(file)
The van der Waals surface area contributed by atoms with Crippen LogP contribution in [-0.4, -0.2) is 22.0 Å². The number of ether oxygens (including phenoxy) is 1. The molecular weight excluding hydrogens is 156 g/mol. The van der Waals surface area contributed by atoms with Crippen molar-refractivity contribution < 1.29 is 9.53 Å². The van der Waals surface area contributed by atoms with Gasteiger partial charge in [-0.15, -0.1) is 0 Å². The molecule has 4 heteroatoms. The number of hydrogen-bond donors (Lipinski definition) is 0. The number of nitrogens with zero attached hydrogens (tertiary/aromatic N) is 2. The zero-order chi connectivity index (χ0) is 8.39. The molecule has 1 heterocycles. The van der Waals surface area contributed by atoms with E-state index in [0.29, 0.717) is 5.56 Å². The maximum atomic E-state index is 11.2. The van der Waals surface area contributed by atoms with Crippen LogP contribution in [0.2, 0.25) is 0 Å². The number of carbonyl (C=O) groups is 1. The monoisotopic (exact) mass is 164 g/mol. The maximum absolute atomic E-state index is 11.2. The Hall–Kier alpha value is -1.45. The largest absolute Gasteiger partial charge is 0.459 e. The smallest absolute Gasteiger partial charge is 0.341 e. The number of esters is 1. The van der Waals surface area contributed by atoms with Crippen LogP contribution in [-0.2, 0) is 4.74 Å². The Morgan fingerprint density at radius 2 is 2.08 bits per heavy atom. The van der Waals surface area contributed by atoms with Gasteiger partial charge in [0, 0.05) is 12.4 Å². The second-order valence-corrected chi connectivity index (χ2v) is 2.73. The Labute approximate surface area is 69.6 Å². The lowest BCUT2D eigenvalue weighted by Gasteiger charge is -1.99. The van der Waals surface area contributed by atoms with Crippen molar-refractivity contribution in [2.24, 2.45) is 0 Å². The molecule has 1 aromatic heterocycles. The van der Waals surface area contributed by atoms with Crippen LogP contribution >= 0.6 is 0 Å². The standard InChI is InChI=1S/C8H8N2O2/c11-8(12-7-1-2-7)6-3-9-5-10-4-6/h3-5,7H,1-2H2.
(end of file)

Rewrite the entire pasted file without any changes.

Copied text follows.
The van der Waals surface area contributed by atoms with Crippen LogP contribution in [-0.4, -0.2) is 22.0 Å². The number of ether oxygens (including phenoxy) is 1. The molecular weight excluding hydrogens is 156 g/mol. The van der Waals surface area contributed by atoms with Crippen molar-refractivity contribution < 1.29 is 9.53 Å². The van der Waals surface area contributed by atoms with Gasteiger partial charge in [-0.15, -0.1) is 0 Å². The molecule has 4 heteroatoms. The number of hydrogen-bond donors (Lipinski definition) is 0. The number of nitrogens with zero attached hydrogens (tertiary/aromatic N) is 2. The zero-order chi connectivity index (χ0) is 8.39. The molecule has 1 heterocycles. The van der Waals surface area contributed by atoms with E-state index in [0.29, 0.717) is 5.56 Å². The maximum atomic E-state index is 11.2. The van der Waals surface area contributed by atoms with Crippen LogP contribution in [0.2, 0.25) is 0 Å². The number of carbonyl (C=O) groups is 1. The monoisotopic (exact) mass is 164 g/mol. The maximum absolute atomic E-state index is 11.2. The Hall–Kier alpha value is -1.45. The largest absolute Gasteiger partial charge is 0.459 e. The smallest absolute Gasteiger partial charge is 0.341 e. The number of esters is 1. The van der Waals surface area contributed by atoms with Crippen LogP contribution in [-0.2, 0) is 4.74 Å². The Morgan fingerprint density at radius 2 is 2.08 bits per heavy atom. The van der Waals surface area contributed by atoms with Gasteiger partial charge in [0, 0.05) is 12.4 Å². The second-order valence-corrected chi connectivity index (χ2v) is 2.73. The Labute approximate surface area is 69.6 Å². The lowest BCUT2D eigenvalue weighted by Gasteiger charge is -1.99. The van der Waals surface area contributed by atoms with Crippen molar-refractivity contribution in [2.24, 2.45) is 0 Å². The molecule has 1 aromatic heterocycles. The van der Waals surface area contributed by atoms with Crippen LogP contribution >= 0.6 is 0 Å². The standard InChI is InChI=1S/C8H8N2O2/c11-8(12-7-1-2-7)6-3-9-5-10-4-6/h3-5,7H,1-2H2.